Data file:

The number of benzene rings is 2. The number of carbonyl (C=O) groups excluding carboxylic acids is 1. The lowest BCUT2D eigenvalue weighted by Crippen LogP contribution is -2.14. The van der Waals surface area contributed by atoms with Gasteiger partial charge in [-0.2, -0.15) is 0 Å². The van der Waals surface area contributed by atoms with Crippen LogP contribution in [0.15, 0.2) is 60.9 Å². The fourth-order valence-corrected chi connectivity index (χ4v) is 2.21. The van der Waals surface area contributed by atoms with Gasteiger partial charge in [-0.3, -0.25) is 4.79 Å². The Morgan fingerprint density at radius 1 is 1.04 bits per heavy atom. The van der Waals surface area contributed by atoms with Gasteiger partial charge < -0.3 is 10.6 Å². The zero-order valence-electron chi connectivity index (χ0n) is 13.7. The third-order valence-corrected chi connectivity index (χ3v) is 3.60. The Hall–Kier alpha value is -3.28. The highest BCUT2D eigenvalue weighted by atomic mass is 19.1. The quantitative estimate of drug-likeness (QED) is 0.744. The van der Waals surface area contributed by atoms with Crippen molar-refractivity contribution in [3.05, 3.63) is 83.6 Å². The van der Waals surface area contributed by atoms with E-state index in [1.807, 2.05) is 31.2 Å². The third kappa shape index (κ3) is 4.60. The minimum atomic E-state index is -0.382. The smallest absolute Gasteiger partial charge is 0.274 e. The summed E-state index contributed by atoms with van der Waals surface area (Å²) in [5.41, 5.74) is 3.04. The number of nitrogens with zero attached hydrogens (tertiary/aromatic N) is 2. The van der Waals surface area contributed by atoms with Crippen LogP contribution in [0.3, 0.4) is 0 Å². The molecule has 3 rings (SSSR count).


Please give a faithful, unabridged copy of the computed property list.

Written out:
The number of benzene rings is 2. The number of carbonyl (C=O) groups excluding carboxylic acids is 1. The lowest BCUT2D eigenvalue weighted by Crippen LogP contribution is -2.14. The van der Waals surface area contributed by atoms with Gasteiger partial charge in [-0.2, -0.15) is 0 Å². The van der Waals surface area contributed by atoms with Crippen LogP contribution in [0.15, 0.2) is 60.9 Å². The fourth-order valence-corrected chi connectivity index (χ4v) is 2.21. The van der Waals surface area contributed by atoms with Gasteiger partial charge in [-0.3, -0.25) is 4.79 Å². The Morgan fingerprint density at radius 1 is 1.04 bits per heavy atom. The van der Waals surface area contributed by atoms with Gasteiger partial charge < -0.3 is 10.6 Å². The zero-order valence-electron chi connectivity index (χ0n) is 13.7. The third-order valence-corrected chi connectivity index (χ3v) is 3.60. The Hall–Kier alpha value is -3.28. The highest BCUT2D eigenvalue weighted by atomic mass is 19.1. The quantitative estimate of drug-likeness (QED) is 0.744. The van der Waals surface area contributed by atoms with Crippen molar-refractivity contribution in [3.05, 3.63) is 83.6 Å². The van der Waals surface area contributed by atoms with E-state index in [1.807, 2.05) is 31.2 Å². The third kappa shape index (κ3) is 4.60. The minimum atomic E-state index is -0.382. The smallest absolute Gasteiger partial charge is 0.274 e. The summed E-state index contributed by atoms with van der Waals surface area (Å²) in [5.41, 5.74) is 3.04. The number of nitrogens with zero attached hydrogens (tertiary/aromatic N) is 2. The van der Waals surface area contributed by atoms with Crippen LogP contribution in [0.3, 0.4) is 0 Å². The molecule has 3 rings (SSSR count).